Light Therapy May Combat Fungal Infections, New Evidence Suggests
Durham, N.C. – A newly discovered mechanism by which an
infectious fungus perceives light also plays an important role
in its virulence, according to Howard Hughes Medical Institute
investigators at Duke University Medical Center. The findings
suggest that changes in light following fungal invasion of the
human body may be an important and previously overlooked cue
that sparks infection, the researchers said.
The discovery in the human pathogen Cryptococcus neoformans
further suggests that light therapy, in combination with
anti-fungal drug treatments, might offer an effective method to
combat a variety of fungal infections, particularly those of
the skin or nails, said HHMI investigator Joseph Heitman, M.D.,
James B. Duke professor of molecular genetics and microbiology
and medicine at Duke.
Light therapy is now used for medical conditions, such as
seasonal affective disorder. The most common method, called
bright-light therapy, requires that patients sit near a special
light box fitted with high-intensity, full-spectrum or white
light bulbs. UV irradiation is also used to repigment skin
affected by the autoimmune disorder vitiligo.
The findings also have important implications for
understanding early fungal evolution, Heitman and study lead
author Alexander Idnurm, Ph.D., reported in a forthcoming issue
Public Library of Science Biology, published online March
15, 2005. The National Institute for Allergy and Infectious
Diseases and the Burroughs Wellcome Fund supported the
The potentially life-threatening fungus C. neoformans
invades the central nervous system to cause disease, most
commonly in patients who lack a functioning immune system, such
as organ transplant recipients, those with HIV/AIDS, and
patients treated with steroids or cancer chemotherapy. The
fungus' global importance as a health threat has therefore
risen in parallel with the increase in immunosuppressive
therapies and the worldwide HIV/AIDS epidemic.
Light normally inhibits mating of C. neoformans. The Duke
team has now identified two genes responsible for that light
response. Loss of the same genes also reduces fungal virulence
in mice, they reported.
Earlier studies had linked the genes to light-sensing in
another distantly related fungal lineage, an indication that
the fungal light sensor arose early in evolution and may be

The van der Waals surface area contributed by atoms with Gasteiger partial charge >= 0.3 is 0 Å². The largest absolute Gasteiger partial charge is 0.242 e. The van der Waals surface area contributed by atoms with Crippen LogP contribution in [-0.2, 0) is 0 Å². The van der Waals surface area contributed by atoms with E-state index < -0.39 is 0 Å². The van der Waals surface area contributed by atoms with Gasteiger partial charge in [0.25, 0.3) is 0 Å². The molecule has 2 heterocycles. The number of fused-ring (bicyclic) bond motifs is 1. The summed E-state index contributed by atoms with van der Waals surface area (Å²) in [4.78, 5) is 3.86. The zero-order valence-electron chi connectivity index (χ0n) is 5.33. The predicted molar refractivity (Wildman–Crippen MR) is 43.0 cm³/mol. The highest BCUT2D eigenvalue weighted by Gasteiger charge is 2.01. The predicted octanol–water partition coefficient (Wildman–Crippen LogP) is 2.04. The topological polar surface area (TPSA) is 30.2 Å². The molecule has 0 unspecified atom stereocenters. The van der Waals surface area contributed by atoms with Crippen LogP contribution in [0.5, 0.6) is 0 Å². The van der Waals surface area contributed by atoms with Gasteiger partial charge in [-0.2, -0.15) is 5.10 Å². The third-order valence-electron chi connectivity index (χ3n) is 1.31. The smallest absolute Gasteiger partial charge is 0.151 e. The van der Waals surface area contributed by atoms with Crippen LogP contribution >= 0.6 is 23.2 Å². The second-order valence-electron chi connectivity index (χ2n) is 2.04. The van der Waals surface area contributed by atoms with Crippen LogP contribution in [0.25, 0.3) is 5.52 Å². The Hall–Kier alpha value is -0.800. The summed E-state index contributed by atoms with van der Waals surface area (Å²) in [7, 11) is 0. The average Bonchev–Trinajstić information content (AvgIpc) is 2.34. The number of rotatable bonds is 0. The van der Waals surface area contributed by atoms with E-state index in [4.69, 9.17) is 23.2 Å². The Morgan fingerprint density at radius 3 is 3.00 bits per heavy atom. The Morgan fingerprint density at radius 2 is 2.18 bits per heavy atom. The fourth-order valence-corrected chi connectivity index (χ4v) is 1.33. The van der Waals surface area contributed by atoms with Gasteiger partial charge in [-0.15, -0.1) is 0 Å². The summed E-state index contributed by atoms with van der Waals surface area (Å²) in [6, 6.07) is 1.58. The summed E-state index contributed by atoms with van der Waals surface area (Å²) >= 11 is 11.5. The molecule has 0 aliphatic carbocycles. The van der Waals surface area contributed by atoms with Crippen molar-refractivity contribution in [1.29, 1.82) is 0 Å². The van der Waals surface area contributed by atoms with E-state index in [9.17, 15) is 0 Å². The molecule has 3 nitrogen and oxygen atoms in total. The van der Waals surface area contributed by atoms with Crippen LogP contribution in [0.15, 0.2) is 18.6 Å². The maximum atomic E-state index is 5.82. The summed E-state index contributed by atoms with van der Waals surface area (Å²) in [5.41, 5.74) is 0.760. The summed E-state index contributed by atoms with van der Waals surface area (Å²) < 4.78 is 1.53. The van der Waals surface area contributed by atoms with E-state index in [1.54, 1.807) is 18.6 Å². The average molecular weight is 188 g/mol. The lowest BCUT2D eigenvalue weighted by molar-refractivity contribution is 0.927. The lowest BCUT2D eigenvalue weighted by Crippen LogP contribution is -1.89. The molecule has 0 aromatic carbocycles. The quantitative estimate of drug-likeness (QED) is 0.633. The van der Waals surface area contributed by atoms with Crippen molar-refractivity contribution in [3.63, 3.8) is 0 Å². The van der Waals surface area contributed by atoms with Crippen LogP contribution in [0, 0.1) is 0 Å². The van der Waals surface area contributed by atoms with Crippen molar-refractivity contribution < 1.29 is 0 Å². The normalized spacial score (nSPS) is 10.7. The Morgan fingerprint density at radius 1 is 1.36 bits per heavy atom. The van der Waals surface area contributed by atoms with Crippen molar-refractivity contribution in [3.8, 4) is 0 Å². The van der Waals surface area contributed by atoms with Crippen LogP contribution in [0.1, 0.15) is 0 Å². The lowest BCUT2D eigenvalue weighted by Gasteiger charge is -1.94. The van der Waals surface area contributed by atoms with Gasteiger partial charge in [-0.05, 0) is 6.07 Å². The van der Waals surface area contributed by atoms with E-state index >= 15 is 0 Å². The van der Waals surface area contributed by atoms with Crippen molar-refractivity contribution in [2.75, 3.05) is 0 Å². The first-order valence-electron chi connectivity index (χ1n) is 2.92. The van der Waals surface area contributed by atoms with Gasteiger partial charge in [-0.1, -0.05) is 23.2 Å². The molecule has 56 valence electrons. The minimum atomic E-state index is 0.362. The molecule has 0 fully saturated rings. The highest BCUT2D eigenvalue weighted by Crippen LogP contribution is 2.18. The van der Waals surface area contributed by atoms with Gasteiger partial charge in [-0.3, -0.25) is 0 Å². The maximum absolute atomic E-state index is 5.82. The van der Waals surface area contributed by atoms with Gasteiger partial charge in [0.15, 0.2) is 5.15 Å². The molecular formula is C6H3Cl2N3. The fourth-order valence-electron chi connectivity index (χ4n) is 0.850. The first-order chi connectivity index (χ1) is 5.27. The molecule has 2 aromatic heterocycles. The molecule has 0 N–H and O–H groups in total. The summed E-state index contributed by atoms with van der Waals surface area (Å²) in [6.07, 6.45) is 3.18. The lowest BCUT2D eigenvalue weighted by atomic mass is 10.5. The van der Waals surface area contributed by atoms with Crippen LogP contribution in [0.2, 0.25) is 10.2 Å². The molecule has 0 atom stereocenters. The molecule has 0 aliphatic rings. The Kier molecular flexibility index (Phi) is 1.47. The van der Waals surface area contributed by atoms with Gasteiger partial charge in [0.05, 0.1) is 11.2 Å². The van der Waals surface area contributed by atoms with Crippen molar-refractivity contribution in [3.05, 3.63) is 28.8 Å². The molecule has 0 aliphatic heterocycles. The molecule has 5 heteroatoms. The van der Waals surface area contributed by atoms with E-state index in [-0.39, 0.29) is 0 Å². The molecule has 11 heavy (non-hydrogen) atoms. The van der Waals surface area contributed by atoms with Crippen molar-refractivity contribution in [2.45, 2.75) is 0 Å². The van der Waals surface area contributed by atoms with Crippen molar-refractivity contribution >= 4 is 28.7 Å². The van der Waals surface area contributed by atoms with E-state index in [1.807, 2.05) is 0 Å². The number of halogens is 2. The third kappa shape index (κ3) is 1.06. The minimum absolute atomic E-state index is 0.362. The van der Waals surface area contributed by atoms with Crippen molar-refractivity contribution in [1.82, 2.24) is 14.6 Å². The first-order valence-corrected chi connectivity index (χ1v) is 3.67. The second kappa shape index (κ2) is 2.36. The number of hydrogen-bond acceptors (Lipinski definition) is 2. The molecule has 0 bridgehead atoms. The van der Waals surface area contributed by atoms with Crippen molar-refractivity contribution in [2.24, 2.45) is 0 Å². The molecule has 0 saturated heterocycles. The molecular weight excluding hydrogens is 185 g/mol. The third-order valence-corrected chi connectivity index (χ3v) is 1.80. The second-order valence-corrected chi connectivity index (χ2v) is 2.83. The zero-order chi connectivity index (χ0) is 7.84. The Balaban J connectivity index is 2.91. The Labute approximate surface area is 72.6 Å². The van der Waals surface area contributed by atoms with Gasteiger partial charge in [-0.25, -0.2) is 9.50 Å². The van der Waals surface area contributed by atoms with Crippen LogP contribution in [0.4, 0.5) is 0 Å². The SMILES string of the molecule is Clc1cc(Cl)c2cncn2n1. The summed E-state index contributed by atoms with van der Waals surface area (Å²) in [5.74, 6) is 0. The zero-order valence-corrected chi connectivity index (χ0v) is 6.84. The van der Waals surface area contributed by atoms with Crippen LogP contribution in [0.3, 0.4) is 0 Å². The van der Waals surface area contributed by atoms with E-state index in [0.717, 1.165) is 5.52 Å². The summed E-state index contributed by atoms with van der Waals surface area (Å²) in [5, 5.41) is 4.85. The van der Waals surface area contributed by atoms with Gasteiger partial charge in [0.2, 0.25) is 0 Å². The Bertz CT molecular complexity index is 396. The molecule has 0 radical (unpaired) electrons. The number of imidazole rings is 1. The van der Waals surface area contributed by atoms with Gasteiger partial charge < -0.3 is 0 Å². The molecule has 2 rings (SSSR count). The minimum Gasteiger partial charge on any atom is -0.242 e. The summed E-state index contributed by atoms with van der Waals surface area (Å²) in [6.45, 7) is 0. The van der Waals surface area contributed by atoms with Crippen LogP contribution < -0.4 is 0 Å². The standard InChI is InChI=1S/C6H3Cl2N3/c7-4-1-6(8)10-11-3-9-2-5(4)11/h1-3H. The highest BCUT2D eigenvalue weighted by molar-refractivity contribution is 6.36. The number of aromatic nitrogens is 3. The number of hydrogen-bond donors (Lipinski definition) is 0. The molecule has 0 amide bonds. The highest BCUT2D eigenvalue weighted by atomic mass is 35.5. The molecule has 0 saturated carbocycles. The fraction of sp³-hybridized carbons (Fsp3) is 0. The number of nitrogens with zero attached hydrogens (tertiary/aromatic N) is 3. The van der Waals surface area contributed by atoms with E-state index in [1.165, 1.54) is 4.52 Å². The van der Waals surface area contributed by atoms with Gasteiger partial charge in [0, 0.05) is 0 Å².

shared by many extant fungal species. Other well-studied fungi,
such as Saccharomyces cerevisiae, or baker's yeast, have
apparently lost their ability to sense light, Heitman said, and
have neither of the conserved light-sensing proteins.
"Fungi have many negative implications for human life as
they lead to human disease, as well as plant disease and mold,"
said Idnurm, a post-doctoral fellow at Duke. "However, fungi
also play important beneficial roles, for example, as a source
of food and pharmaceuticals.
"Therefore, an understanding of the role of environmental
signals such as light in fungal development is vital to
increase the benefits and decrease the costs that fungi
The researchers first tested the importance of genes with
known roles in light sensitivity of another, distantly related
fungus. Yeast strains lacking one of those genes, known as
white collar 1 (BWC1), mated equally well in the light or the
dark, implicating that gene in the fungus' ability to sense
light. BWC1 also functions in the fungus' resistance to
ultraviolet light, they reported. Further study identified a
second, related gene, BWC2, that is also required for C.
neoformans normal response to both blue and ultraviolet
Moreover, the researchers found, mice inoculated with C.
neoformans lacking either of the light-sensing genes remained
healthy 30 days later, while those infected with the normal
fungus died by day 30.
The finding points to novel virulence pathways, Heitman
said, as the BWC1 and BWC2 mutants were not impaired for any of
the characteristics previously linked to virulence.
"The genes required for light sensing, while not essential
for virulence, do contribute to the rapidity with which the
fungus causes lethal infection in the mammalian host," Heitman
said. "It is therefore conceivable that light could be used as
a therapy for fungal infections, particularly infections at the
body surface, such as those of skin or nails." Laser therapy
might also be possible for certain fungal sinus infections, he
The finding that Cryptococcus shares its light-sensing
mechanism with other distantly related fungi also has important
implications for understanding fungal evolution, Heitman said.
The researchers speculate that evolution of these light-sensing
genes more than 400 million years ago may have had major
significance for fungal colonization of land, at a time when UV
irradiation was particularly intense.